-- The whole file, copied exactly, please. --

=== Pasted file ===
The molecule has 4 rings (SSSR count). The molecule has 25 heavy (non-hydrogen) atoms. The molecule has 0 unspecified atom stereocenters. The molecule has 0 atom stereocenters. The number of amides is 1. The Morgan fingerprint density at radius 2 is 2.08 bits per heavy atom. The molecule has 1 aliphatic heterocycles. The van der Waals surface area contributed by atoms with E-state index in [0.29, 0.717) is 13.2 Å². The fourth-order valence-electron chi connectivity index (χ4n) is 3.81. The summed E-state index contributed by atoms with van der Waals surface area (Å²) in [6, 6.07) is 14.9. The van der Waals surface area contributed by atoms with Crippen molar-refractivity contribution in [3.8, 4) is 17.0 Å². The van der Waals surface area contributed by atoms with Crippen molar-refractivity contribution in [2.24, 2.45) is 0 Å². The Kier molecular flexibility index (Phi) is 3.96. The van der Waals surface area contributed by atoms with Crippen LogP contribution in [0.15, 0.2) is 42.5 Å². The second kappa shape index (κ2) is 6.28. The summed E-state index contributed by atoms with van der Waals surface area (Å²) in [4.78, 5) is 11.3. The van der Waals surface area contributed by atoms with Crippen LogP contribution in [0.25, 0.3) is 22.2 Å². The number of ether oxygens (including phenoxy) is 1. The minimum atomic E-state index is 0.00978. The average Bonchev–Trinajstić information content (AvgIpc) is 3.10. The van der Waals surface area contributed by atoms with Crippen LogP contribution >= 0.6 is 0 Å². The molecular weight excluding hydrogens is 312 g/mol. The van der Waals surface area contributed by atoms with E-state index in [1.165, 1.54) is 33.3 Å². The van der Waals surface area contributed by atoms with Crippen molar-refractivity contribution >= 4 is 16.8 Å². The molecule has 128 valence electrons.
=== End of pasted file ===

The molecule has 4 rings (SSSR count). The molecule has 25 heavy (non-hydrogen) atoms. The molecule has 0 unspecified atom stereocenters. The molecule has 0 atom stereocenters. The number of amides is 1. The Morgan fingerprint density at radius 2 is 2.08 bits per heavy atom. The molecule has 1 aliphatic heterocycles. The van der Waals surface area contributed by atoms with E-state index in [0.29, 0.717) is 13.2 Å². The fourth-order valence-electron chi connectivity index (χ4n) is 3.81. The summed E-state index contributed by atoms with van der Waals surface area (Å²) in [6, 6.07) is 14.9. The van der Waals surface area contributed by atoms with Crippen molar-refractivity contribution in [3.8, 4) is 17.0 Å². The van der Waals surface area contributed by atoms with Crippen molar-refractivity contribution in [2.24, 2.45) is 0 Å². The Kier molecular flexibility index (Phi) is 3.96. The van der Waals surface area contributed by atoms with Crippen LogP contribution in [0.15, 0.2) is 42.5 Å². The second kappa shape index (κ2) is 6.28. The summed E-state index contributed by atoms with van der Waals surface area (Å²) in [4.78, 5) is 11.3. The van der Waals surface area contributed by atoms with Crippen LogP contribution in [0.25, 0.3) is 22.2 Å². The number of ether oxygens (including phenoxy) is 1. The minimum atomic E-state index is 0.00978. The average Bonchev–Trinajstić information content (AvgIpc) is 3.10. The van der Waals surface area contributed by atoms with Crippen LogP contribution >= 0.6 is 0 Å². The molecular weight excluding hydrogens is 312 g/mol. The van der Waals surface area contributed by atoms with E-state index in [1.165, 1.54) is 33.3 Å². The van der Waals surface area contributed by atoms with Crippen molar-refractivity contribution >= 4 is 16.8 Å². The molecule has 128 valence electrons.